Lorre’s part in the movie was small and shot so quickly that he had no idea how much the role would go on to help define his place in cinema history. On the set, he supposedly carried a hidden dropper of water that he would use to extinguish Director Michael Curtiz’s cigarette with when he wasn’t looking. (Kanfer, 79)
Passage to Marseille – 1944
Lorre plays Marius, one of Bogart’s fellow escaped convicts from Devil’s Island. I found this to be one of Lorre’s most likable roles, as he’s a full-on action partner to Bogart in the film, teaming up to both escape from prison, and then later to take down a Nazi bomber as it attacks their ship. Seeing both men take their shots at the German plane with machine guns, occasionally stopping to wave to one another and smile, is one of my favorite moments in Bogart / Lorre cinema history.
There’s a lot of delight to be had watching both men squint, smoke, and plot together as they make their way back to France. This is the only film out of the five in which they are on completely friendly terms, and their chemistry is superb.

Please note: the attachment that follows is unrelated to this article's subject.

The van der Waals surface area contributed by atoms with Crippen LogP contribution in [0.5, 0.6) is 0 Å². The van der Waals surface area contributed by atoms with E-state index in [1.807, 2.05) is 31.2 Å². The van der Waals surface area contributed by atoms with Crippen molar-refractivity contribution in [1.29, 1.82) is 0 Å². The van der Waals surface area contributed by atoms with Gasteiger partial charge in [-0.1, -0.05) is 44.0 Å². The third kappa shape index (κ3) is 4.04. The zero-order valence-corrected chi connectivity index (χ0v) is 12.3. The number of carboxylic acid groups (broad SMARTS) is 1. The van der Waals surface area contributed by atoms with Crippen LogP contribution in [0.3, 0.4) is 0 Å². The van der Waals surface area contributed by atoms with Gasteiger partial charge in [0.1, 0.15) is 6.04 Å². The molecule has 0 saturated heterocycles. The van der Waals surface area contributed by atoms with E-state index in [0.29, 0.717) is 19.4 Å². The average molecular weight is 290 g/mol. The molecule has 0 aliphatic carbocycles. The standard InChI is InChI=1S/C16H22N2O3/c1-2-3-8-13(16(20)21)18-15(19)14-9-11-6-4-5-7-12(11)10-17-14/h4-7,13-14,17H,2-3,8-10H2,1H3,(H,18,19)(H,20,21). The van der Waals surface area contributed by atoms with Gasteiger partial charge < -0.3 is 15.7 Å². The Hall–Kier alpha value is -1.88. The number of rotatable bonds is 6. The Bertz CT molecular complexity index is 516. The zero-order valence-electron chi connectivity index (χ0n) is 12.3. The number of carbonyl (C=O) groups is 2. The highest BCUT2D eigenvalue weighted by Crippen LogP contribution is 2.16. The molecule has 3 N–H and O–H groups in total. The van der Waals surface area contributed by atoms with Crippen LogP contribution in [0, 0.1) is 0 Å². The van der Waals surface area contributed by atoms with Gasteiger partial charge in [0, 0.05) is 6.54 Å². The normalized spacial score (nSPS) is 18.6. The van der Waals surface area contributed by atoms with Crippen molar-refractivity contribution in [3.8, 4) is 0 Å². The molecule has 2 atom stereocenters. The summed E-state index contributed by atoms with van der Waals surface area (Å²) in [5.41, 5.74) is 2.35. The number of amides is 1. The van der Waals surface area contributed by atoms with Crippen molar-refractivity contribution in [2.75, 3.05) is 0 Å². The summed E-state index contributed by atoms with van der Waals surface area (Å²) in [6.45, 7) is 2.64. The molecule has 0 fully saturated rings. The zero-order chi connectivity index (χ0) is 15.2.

As the story goes, Bogart and Lorre took great fun in pranking Director Michael Curtiz on the set. Both would take turns stalling shots as they told long and tedious anecdotes. The monologues would only end when they got a laugh from Curtiz. No laugh from the director meant more jokes and stories from Bogart and Lorre. (Kanfer, 96)
Beat the Devil – 1953
Lorre plays Mr. O’Hara, a member of the criminal ring that’s in league with Bogart to obtain and exploit some African land that’s rich with uranium. Bogart and Director John Huston wanted Lorre on this film as they believed that he was a lucky talisman for Bogart after The Maltese Falcon and Casablanca. (Kanfer, 175) Not to mention the fact that Lorre and Bogart were good drinking friends, and always enjoyed each other’s company. Huston and Bogart asked Lorre to take a significant pay cut in order to keep the budget low, and Lorre accepted the role in order to work with a good friend.
Lorre’s costar, Robert Morley, on the other hand, considered Lorre to be “an intensely tiresome little chap with quite the foulest vocabulary I have ever had the misfortune to listen to.” (Kanfer, 178)